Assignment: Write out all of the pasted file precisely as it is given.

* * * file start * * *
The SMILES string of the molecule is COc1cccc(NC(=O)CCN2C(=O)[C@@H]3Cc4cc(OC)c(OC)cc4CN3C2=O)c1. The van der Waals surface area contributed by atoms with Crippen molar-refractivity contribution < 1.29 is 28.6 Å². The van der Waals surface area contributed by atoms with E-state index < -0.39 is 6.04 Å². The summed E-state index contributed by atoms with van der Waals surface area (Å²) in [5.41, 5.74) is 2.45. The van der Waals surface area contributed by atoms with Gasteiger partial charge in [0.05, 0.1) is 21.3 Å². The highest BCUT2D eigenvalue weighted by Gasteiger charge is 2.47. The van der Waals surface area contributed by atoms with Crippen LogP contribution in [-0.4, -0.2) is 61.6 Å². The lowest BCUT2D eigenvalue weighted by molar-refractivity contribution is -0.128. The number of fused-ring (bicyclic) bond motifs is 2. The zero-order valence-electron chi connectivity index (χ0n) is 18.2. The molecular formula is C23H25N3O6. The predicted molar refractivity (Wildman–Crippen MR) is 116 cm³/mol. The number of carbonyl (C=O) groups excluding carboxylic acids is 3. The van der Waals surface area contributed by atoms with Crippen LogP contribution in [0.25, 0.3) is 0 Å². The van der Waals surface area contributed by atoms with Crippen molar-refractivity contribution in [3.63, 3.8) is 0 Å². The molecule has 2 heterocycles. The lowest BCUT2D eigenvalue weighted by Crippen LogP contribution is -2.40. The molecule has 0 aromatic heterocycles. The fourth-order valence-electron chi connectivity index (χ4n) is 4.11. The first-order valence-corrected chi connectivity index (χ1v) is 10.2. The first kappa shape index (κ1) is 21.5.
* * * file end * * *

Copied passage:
The SMILES string of the molecule is COc1cccc(NC(=O)CCN2C(=O)[C@@H]3Cc4cc(OC)c(OC)cc4CN3C2=O)c1. The van der Waals surface area contributed by atoms with Crippen molar-refractivity contribution < 1.29 is 28.6 Å². The van der Waals surface area contributed by atoms with E-state index < -0.39 is 6.04 Å². The summed E-state index contributed by atoms with van der Waals surface area (Å²) in [5.41, 5.74) is 2.45. The van der Waals surface area contributed by atoms with Gasteiger partial charge in [0.05, 0.1) is 21.3 Å². The highest BCUT2D eigenvalue weighted by Gasteiger charge is 2.47. The van der Waals surface area contributed by atoms with Crippen LogP contribution in [-0.4, -0.2) is 61.6 Å². The lowest BCUT2D eigenvalue weighted by molar-refractivity contribution is -0.128. The number of fused-ring (bicyclic) bond motifs is 2. The zero-order valence-electron chi connectivity index (χ0n) is 18.2. The molecular formula is C23H25N3O6. The predicted molar refractivity (Wildman–Crippen MR) is 116 cm³/mol. The number of carbonyl (C=O) groups excluding carboxylic acids is 3. The van der Waals surface area contributed by atoms with Crippen LogP contribution in [0.25, 0.3) is 0 Å². The van der Waals surface area contributed by atoms with Crippen molar-refractivity contribution in [3.63, 3.8) is 0 Å². The molecule has 2 heterocycles. The lowest BCUT2D eigenvalue weighted by Crippen LogP contribution is -2.40. The molecule has 0 aromatic heterocycles. The fourth-order valence-electron chi connectivity index (χ4n) is 4.11. The first-order valence-corrected chi connectivity index (χ1v) is 10.2. The first kappa shape index (κ1) is 21.5.